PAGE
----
October 2011

Fostering diversity in science and public science literacy

The Young Scientist Program in Washington University at St. Louis has a history of changing lives through inspiration and scientific discovery  

Bart Bartlett is an assistant professor of chemistry at the University of Michigan. When Bartlett was in high school in St. Louis, he was one of the first participants in the Young Scientist Program. Today he is initiating a similar program at his institution.

Bart Bartlett was a junior in 1995 at Metro Academic and Classical High School in St. Louis when his science teacher put him in touch with an M.D./Ph.D. student at Washington University in St. Louis who was interested in bringing high school students into his thesis laboratory.

The graduate student, James McCarter, was one of the founders of the Young Scientist Program, which brings scientific laboratory experiences directly to underprivileged middle- and high-school students and their teachers. Bartlett was in one of the first cohorts.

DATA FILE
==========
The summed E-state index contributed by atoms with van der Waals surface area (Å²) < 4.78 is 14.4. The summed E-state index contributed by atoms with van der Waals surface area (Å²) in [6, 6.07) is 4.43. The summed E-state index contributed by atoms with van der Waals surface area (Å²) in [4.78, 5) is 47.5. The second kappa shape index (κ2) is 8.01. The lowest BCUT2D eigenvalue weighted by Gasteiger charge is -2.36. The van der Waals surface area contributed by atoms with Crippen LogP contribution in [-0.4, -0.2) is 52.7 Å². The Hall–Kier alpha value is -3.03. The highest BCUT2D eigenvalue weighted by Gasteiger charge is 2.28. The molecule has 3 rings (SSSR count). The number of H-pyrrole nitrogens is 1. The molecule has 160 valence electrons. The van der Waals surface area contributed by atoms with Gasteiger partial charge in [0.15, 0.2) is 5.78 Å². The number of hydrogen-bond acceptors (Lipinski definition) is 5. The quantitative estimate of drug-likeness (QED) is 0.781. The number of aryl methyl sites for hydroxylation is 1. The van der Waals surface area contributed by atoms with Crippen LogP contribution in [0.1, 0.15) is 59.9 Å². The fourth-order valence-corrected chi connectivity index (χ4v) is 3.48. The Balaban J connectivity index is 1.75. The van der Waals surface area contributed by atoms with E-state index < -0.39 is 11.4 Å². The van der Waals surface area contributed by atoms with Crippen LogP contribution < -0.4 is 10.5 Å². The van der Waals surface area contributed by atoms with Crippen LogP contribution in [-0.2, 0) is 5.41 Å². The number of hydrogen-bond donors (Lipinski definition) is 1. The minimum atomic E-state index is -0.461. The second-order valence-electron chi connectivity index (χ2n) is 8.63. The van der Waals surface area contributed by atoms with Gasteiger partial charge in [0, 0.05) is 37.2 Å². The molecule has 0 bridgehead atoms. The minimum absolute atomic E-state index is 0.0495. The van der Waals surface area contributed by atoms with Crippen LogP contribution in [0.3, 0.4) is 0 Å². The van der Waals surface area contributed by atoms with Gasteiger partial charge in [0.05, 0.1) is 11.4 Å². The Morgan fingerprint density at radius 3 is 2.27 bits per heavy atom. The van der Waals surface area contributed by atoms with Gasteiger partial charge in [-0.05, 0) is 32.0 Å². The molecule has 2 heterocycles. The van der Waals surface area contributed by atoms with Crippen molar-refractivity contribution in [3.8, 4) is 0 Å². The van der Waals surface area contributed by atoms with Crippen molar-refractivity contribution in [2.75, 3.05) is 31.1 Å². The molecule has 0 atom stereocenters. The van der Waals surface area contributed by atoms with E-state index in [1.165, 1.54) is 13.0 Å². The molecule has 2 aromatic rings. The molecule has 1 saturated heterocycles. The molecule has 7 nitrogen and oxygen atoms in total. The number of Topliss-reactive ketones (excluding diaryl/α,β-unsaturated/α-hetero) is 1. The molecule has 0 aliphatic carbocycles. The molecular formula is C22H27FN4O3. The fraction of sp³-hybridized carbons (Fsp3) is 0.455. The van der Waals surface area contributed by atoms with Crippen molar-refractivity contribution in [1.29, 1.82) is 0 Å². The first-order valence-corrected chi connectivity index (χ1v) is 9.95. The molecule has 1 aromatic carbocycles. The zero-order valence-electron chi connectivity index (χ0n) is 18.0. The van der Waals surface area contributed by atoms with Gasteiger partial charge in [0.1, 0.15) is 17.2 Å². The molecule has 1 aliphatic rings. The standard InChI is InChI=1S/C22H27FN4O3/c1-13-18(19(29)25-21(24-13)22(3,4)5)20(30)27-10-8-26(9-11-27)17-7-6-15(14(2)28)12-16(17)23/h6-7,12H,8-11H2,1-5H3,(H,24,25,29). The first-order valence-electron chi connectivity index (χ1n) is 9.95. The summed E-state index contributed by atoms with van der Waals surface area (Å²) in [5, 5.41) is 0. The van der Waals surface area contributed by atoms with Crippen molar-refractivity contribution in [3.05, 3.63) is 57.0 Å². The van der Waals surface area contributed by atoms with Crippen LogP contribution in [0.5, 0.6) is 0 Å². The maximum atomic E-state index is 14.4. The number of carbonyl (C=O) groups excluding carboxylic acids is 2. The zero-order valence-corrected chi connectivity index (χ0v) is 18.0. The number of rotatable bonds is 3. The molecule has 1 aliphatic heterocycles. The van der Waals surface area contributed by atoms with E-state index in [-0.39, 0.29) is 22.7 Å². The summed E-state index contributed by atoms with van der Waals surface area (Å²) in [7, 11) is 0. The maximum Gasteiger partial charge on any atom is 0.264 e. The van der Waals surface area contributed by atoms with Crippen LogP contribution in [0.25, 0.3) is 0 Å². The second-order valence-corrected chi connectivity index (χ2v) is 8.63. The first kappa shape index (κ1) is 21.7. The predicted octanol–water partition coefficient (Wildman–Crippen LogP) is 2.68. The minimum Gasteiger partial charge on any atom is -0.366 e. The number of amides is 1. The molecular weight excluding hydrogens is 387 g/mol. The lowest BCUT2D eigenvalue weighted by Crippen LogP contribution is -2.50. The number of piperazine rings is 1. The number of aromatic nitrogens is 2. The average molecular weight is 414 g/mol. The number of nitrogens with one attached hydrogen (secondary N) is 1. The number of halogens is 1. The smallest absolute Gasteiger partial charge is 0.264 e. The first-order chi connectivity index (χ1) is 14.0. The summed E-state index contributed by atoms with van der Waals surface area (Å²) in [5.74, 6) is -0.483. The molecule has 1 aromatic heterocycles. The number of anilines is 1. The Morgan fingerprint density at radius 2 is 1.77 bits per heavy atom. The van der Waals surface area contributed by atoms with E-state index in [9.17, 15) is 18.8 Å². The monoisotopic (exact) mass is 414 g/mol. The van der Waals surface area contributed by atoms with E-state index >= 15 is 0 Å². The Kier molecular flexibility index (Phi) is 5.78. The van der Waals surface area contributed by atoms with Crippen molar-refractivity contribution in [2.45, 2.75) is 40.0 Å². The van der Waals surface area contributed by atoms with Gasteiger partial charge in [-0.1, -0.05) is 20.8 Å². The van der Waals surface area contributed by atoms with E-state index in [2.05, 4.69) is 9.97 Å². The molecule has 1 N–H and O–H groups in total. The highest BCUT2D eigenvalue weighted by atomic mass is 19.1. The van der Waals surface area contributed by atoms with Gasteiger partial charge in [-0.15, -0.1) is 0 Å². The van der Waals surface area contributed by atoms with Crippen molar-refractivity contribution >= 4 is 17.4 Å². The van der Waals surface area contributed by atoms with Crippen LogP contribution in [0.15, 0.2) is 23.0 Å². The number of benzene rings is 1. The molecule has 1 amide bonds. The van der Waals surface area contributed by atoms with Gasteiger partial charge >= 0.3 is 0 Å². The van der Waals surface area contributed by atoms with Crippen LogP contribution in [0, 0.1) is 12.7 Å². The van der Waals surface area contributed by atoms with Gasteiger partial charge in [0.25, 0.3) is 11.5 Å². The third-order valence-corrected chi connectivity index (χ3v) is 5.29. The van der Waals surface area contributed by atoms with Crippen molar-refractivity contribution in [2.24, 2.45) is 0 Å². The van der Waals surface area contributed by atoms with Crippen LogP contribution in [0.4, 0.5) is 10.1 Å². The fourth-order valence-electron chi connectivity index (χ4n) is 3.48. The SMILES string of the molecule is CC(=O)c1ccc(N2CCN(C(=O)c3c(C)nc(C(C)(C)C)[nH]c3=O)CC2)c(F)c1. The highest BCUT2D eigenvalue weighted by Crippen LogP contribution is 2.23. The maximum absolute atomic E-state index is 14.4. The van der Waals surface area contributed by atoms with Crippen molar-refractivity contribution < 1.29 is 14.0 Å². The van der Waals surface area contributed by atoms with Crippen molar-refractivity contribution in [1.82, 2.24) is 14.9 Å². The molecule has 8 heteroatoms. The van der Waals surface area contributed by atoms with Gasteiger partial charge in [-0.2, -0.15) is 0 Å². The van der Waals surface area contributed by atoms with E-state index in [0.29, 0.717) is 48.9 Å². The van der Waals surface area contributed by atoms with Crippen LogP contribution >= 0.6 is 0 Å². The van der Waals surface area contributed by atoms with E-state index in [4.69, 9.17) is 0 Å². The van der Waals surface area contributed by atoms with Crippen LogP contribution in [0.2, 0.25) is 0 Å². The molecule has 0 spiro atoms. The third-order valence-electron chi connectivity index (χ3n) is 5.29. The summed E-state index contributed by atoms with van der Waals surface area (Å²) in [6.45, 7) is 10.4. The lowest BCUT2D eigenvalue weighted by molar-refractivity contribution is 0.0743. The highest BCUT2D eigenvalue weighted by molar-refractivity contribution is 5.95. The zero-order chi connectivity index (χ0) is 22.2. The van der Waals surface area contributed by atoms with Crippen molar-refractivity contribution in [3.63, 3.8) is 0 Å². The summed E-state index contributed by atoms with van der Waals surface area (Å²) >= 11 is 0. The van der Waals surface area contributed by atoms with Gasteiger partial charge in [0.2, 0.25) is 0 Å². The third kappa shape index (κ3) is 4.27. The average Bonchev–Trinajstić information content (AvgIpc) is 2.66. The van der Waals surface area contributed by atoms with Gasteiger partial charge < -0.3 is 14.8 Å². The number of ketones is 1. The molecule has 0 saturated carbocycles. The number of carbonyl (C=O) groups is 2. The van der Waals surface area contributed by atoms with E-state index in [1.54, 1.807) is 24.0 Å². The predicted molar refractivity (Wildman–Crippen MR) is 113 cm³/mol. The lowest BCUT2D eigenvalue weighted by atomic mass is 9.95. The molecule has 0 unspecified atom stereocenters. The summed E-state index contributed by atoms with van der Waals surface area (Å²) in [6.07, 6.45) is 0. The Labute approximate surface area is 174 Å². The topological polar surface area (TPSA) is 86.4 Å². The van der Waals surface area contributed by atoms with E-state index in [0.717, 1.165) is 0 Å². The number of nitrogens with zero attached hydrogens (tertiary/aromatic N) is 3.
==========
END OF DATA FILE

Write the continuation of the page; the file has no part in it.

While Bartlett had taken science courses, this was his first exposure to research in a laboratory. Over the course of the summer, Bartlett performed an independent research project doing genetic analysis in the model organism C. elegans, a small worm.           

Bartlett says the most important part of the experience was working in the lab as part of a team.

“I learned by experience how the scientific method works to do cutting-edge research,” he says. “Knowing that scientists work together and have a lot of fun doing it reinforced a career in science."

The experience changed his life. Bartlett went on to study chemistry in college, earn a Ph.D., do postdoctoral research and become an assistant professor at the University of Michigan. He credits much of this success to the program and is currently initiating a similar one at his institution.

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